A new comprehensive plan for the city of New Albany is expected to be adopted soon.
The 128-page plan has been in the works for about a year and a half.
Bob Barber with Orion Planning + Design presented the finished product to the New Albany Board of Aldermen on July 7.
The process to create the comprehensive plan, which is called New Albany NEXT, started with a community meeting over a year ago.
The plan captures the hopes, dreams and desires for the future of New Albany, said Barber.
“New Albany is an exceptional community in our part of the world,” Barber said.
He added that there is more “energy and vibrancy” going on in New Albany compared to many other places.
“The comprehensive plan sets the tone and tenor, the general direction for the community over time,” he said.
Moreover, he said having a comprehensive plan is of economic importance when it comes to issues such as attracting industry.
“What you have done is very important,” he said. “You have a quality product in my opinion.”
The plan came from a great community-driven vision, he said. There were multiple input sessions and an advisory group that helped develop the plan.
The plan will also guide how commercial areas of the city should be developed so that they remain vital and attractive over time.
Furthermore, the plan can help when it comes to redeveloping historic areas. It also guides how the corridors will appear when people enter the town.
“There’s lots of impacts that the plan has,” he said.
Barber noted that the Tallahatchie River is a unique feature for New Albany that some other communities do not have. Focus areas of the plan include the riverfront and downtown, the Carter Avenue corridor, historic neighborhoods and new neighborhoods. The health and wellness district, which includes the area around the hospital, is another focus area.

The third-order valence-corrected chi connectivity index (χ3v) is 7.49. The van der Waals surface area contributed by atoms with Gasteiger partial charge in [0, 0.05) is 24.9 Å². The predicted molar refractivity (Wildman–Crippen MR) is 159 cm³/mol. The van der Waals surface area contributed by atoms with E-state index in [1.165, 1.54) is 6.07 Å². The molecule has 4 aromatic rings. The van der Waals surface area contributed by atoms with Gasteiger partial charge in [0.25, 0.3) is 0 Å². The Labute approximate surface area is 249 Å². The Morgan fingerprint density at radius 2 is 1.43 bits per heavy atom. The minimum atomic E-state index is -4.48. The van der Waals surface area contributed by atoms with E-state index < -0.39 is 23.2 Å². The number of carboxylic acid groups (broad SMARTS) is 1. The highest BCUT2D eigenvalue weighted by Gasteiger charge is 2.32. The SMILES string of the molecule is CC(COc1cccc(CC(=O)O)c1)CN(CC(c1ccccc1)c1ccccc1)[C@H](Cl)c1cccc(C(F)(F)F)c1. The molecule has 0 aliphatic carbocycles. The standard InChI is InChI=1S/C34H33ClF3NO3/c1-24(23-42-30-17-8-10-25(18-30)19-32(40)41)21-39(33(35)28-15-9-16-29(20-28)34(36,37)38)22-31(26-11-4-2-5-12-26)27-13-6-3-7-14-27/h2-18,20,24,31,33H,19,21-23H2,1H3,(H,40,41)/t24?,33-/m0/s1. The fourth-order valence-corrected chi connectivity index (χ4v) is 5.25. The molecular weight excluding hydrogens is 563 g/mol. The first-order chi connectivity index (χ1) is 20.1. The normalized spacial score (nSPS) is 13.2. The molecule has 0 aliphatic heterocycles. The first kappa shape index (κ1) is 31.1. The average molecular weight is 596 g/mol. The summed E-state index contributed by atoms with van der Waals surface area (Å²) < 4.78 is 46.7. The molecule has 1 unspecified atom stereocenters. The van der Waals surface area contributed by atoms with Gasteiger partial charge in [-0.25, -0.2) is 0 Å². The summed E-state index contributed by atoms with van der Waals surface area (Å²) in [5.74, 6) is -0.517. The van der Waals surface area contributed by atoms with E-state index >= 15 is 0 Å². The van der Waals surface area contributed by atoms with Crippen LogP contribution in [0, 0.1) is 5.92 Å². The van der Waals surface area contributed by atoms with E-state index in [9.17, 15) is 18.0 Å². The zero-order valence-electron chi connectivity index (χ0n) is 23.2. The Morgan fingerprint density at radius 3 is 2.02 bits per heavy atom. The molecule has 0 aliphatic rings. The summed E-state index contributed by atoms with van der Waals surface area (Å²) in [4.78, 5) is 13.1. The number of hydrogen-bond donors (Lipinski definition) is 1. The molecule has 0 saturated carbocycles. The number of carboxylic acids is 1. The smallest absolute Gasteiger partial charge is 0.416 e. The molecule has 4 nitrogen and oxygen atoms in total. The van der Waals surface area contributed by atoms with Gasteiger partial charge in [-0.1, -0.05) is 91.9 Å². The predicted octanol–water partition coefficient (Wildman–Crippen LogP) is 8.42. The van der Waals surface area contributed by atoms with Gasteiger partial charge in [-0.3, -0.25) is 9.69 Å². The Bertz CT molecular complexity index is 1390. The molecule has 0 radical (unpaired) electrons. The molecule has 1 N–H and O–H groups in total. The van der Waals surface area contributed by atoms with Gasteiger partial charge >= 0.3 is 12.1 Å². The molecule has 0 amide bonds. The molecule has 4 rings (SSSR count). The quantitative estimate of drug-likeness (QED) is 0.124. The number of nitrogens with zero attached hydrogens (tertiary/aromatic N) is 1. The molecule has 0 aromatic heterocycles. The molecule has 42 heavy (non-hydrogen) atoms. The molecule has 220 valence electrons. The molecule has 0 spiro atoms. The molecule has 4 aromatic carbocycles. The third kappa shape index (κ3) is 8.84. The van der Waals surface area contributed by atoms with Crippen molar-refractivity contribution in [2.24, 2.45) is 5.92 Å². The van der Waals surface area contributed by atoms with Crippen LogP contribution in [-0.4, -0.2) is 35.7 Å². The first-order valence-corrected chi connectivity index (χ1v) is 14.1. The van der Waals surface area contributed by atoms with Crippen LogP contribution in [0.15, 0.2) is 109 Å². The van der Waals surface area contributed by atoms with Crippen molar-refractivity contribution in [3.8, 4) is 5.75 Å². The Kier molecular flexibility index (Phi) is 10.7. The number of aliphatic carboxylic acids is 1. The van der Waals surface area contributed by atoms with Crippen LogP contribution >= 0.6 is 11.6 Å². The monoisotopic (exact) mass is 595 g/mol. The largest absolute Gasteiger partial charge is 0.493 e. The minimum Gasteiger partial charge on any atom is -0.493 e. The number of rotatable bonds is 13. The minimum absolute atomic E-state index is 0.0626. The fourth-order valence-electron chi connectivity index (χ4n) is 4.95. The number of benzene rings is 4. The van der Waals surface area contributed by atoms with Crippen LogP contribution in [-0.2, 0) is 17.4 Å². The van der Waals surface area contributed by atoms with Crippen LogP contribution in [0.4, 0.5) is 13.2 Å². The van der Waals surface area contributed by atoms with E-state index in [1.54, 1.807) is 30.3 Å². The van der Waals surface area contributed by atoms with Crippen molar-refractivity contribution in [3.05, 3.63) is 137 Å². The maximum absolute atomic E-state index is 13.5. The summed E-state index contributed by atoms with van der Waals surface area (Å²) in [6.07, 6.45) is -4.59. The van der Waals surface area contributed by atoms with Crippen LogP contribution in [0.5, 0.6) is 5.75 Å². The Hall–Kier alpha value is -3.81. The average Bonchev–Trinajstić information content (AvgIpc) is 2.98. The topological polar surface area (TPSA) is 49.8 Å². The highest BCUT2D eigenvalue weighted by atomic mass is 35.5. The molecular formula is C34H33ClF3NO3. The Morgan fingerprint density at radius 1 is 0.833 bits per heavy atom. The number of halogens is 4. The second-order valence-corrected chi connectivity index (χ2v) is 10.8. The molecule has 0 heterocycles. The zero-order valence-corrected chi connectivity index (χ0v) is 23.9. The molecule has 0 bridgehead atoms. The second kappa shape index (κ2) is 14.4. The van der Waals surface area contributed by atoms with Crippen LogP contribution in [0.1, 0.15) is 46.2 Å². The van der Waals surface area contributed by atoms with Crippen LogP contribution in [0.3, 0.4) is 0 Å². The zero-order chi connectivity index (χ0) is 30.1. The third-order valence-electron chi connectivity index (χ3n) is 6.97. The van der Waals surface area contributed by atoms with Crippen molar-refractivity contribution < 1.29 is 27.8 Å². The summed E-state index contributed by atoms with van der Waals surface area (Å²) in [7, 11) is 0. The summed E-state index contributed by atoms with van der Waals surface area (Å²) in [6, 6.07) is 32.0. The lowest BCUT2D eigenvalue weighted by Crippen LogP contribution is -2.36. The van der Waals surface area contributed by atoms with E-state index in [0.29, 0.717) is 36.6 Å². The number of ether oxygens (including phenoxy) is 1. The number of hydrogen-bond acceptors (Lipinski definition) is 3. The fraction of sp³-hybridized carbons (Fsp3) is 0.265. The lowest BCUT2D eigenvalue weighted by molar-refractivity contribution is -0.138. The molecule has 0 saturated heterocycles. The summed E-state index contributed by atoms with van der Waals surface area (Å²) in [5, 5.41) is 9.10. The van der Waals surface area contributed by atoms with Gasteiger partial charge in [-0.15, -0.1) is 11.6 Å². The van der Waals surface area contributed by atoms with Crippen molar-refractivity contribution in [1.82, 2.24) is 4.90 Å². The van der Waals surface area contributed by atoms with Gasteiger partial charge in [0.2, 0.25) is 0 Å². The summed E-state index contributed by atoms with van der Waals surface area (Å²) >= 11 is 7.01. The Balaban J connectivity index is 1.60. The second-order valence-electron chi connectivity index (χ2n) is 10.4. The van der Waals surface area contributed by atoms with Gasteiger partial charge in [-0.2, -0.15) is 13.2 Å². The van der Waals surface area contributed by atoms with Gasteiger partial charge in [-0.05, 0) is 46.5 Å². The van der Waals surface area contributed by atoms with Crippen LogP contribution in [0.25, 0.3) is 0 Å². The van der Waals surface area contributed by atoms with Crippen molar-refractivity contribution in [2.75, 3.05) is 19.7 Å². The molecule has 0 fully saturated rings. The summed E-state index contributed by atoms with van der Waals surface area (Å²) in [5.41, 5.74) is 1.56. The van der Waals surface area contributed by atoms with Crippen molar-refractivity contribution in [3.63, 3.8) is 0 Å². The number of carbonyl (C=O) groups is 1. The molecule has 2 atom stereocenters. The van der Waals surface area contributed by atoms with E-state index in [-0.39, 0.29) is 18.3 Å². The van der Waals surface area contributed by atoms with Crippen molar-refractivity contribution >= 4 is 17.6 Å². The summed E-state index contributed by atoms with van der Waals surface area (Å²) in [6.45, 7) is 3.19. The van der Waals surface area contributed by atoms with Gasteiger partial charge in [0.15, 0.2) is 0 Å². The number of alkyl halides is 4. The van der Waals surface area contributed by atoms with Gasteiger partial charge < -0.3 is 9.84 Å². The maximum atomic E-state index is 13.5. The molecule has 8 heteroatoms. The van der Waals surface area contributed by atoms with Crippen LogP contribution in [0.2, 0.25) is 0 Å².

The Carter Avenue corridor provides a key access to New Albany’s downtown from Interstate 22, the plans says. It “sets the tone and impression for visitors,” the plan says.
The plan looks at land use and how different parts of the city should be developed. It sets forth 12 New Albany planning principles, such as preserving the city’s historic core and enhancing recreational opportunities.
Other principles include connecting the city to the riverfront, enhancing the appearance of gateway corridors and conserving environmental lands.
People can look at the plan and get a sense of where New Albany has been and where it wants to go, Barber noted.
The first step is for the Board of Aldermen to adopt the plan, said Barber. That is expected to happen next month. The planning and zoning commission has already recommended that the plan be adopted.
Barber added that the plan puts the city of New Albany among the top-tier communities of its size in this region.
“You’ve done good work,” said Barber. “You should be proud of it.”
Information on how to implement the plan is also included. The plan should be used as a guide in all development decisions.
Barber’s group will also rewrite the city’s zoning code.
A link to the plan can be found at NewAlbanynext.com.